Since 1880, most United States presidents have sat behind a desk made from timbers of the HMS Resolute.

That British naval vessel journeyed to locate the explorer Sir John Franklin, but became trapped in ice near the Arctic Circle in 1853. An American whaler found the ship adrift just two years later and returned it to Queen Victoria. When the ship was decommissioned, the Queen ordered that a partner’s desk be made from the timbers, and she presented that desk to President Rutherford B. Hayes in 1880.

Since that time, only three U.S. presidents have failed to use the desk, and it is easy to understand why. The desk is commanding, featuring a carved presidential seal and bearing the glory of history. Furthermore, the name of the desk conveys what a president of the United States means to convey – resolution in the face of whatever challenges may come.

Most of us do not work at desks that bear names, but the fact remains that resolution and leadership are inseparable. Great causes and great institutions are built and led with resolution, or they disappear into the annals of irrelevance.

Every generation of Christians faces the challenge of remaining resolute in the truths and the truthfulness of the Christian faith, and every generation faces its own set of challenges to that resolution. This generation is no different – we face significant challenges that will test the faithfulness and gospel-commitment of the church.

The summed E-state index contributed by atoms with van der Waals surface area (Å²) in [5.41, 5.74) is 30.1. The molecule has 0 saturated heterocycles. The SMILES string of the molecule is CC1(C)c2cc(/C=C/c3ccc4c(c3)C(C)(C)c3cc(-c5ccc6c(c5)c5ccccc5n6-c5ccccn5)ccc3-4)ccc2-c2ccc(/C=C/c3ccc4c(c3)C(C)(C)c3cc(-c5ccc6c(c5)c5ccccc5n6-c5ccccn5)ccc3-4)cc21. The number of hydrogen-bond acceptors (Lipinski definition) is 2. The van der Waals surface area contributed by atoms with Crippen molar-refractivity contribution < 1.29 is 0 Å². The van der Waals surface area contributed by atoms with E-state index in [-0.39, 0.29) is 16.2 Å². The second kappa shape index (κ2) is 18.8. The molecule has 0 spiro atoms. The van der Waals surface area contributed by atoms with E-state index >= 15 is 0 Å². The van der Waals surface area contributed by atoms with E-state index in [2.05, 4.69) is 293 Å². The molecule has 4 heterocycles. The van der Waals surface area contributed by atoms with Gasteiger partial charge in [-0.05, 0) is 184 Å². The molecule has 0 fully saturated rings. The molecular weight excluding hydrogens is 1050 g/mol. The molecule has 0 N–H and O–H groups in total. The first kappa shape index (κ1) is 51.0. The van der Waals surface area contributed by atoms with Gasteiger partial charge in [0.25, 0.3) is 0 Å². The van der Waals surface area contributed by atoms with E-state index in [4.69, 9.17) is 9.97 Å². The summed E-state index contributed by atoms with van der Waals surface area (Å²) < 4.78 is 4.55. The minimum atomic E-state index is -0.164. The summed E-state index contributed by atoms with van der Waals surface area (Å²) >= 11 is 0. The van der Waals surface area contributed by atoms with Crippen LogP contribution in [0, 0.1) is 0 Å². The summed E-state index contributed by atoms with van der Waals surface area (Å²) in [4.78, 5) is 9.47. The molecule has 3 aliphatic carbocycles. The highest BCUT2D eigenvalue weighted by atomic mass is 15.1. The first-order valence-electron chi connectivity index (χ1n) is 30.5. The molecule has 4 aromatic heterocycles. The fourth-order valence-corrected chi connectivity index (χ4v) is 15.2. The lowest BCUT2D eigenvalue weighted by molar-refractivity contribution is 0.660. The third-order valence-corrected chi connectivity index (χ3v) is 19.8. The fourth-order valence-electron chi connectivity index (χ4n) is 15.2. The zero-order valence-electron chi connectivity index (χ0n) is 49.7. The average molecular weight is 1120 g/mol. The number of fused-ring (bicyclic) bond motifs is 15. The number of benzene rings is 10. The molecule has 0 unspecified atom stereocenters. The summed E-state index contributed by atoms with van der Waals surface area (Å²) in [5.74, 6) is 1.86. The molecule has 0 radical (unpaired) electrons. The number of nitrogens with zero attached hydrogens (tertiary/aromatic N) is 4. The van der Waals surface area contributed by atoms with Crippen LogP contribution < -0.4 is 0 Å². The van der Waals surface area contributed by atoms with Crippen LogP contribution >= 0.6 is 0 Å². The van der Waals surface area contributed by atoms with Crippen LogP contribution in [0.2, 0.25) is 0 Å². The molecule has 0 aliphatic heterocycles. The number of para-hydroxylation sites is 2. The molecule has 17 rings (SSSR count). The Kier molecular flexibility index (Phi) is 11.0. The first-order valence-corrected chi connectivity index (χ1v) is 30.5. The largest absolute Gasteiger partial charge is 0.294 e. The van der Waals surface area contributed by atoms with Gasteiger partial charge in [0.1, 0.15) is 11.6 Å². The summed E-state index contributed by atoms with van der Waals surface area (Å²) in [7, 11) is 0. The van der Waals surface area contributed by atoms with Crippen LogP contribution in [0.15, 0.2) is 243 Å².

Just consider the flow and velocity of recent events. This generation of Christians has to insist on a revealed definition of marriage and the reality of a normative morality. No previous generation has had to answer that challenge. This generation of believers has to deal with charges of intolerance, merely for articulating the gospel of Jesus Christ. A major private university in the South declared recently that all student organizations, including Christian organizations, must sign a pledge to allow any student, regardless of moral or spiritual commitment, to participate in both membership and leadership. That effectively means the end of any Christian organization for students. Previous generations took such organizations for granted. Now the rules have changed.

We have not always been resolute on the right issues and commitments, and some Christians are embarrassed by the very idea that the church must stand against the spirit of the age. Yet, the only alternative to resolution is capitulation. No Christian can escape this responsibility, but those who would teach and lead bear a higher responsibility.

Southern Seminary’s task is to equip a generation of ministers and missionaries to stand resolute in the defense of Christian truth and to inspire that same generation with a resolution to take the gospel of Christ to the nations. That is no small task, but this institution bears the responsibility as a badge of honor.

Every one of us will give an answer for how we fulfilled this responsibility – to stand resolute in and for the truth. This is what we have been called by God to do, no matter what we call our desks.

This article originally appeared in the summer issue of Southern Seminary Magazine in 2012